Physicians at Sheba Medical Center have accused management of tracking them outside of work via their cell phones, which the hospital says doctors have used to clock in when they are still at home.

According to the collective wage agreement signed in August, doctors must clock in at the beginning and end of their shifts. But senior physicians at Sheba say the hospital's director, Prof. Zeev Rothstein, has been conducting surveillance to find out their location when they clock in via cell phone.

One senior physician, M., who has worked at Sheba for 15 years, said Rothstein "simply does not trust its most senior and loyal doctors, who invest all of themselves in the hospital."

M. said Rothstein was using the time clock "as if it were a weapon, demanding authorization for every move, calling doctors and pestering them with questions like 'what were you doing at such and such a place at that time,' and 'do you have a girlfriend at that place?'"

A clause in the wage agreement, signed after a 159-day strike, requires doctors to clock in either by swiping their card at the hospital or by using a cell-phone application. Under the agreement, the clock will record only the entrance and exit times; it's not allowed to track the doctor's location.

The agreement states that activities outside the hospital, such as lecturing at universities or seminars, will be counted as work hours. The doctors say 98 percent of them have been signing in since the agreement went into effect, but management is treating their work outside the hospital as "private activity during work hours."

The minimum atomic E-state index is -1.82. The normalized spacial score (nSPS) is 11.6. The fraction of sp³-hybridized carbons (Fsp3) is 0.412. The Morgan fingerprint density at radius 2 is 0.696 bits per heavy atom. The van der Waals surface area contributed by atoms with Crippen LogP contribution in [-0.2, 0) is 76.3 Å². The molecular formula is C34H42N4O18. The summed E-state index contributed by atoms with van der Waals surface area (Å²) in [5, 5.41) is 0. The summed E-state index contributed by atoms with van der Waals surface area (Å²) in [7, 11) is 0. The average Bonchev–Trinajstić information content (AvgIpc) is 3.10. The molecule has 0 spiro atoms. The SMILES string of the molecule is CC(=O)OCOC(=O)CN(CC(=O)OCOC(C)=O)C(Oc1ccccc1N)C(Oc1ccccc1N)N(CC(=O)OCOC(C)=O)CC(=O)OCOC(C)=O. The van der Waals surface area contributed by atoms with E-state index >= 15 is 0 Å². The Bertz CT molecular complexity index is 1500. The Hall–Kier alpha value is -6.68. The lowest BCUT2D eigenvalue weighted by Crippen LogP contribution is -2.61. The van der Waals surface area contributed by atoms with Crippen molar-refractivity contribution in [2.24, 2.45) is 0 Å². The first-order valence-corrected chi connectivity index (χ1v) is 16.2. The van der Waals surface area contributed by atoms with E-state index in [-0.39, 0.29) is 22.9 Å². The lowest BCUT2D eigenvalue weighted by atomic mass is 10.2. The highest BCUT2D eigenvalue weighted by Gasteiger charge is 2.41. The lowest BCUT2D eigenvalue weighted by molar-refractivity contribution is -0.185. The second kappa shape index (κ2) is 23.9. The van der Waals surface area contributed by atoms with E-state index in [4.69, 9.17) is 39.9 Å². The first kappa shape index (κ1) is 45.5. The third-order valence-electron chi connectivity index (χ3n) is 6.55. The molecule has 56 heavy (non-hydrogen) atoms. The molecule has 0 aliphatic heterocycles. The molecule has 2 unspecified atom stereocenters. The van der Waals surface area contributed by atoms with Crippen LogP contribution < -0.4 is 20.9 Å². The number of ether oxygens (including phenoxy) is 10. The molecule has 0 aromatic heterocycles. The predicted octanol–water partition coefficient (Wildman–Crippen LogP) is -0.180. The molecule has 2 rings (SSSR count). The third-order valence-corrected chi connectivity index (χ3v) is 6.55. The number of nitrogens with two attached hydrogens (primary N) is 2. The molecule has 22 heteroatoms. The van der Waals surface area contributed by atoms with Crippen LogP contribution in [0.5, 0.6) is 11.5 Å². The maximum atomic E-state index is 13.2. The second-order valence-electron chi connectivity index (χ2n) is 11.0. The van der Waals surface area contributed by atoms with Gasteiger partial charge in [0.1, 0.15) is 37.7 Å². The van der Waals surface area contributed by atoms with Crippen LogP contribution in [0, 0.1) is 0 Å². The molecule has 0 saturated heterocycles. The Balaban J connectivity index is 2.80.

In a letter dated April 4, the chairman of the Israel Medical Association, Dr. Leonid Eidelman, accused Rothstein of breaking the agreement by figuring out doctors' whereabouts outside the hospital when they report they are working.

"This morning it was reported to us that in a major breach of the agreement you have all the location data for when the hospital's doctors report in - with no justifiable reason," Eidelman wrote.

Eidelman said senior doctors had been called to Rothstein's office to verify their locations for certain days, based on the data Rothstein had amassed. He urged on Rothstein to stop.

Sheba responded that it had checked doctors' locations via their cell phones "in light of numerous sign-ins from outside the hospital campus during February. Our check was carried out according to Appendix 7 of the collective wage agreement, which states that the employer can occasionally request from the technology firm all data on locations when sign-ins are made."

Sheba said that "over 50 percent of the doctors have reported that they were working from their home address." The hospital said it also checked more extensively, with the agreement of senior physicians, and noticed a glitch.

"In the next month a similar check will be made to find out whether the technology is disappointing or whether solutions to the defects have been found," Sheba said. "Clearly, after the system is working properly, the hospital will not recognize reports that doctors are working when they are at home."

The Israel Medical Association said Rothstein knew that glitches were a problem. "It is unfortunate that Prof. Rothstein is coming out against his doctors instead of supporting them," the IMA said.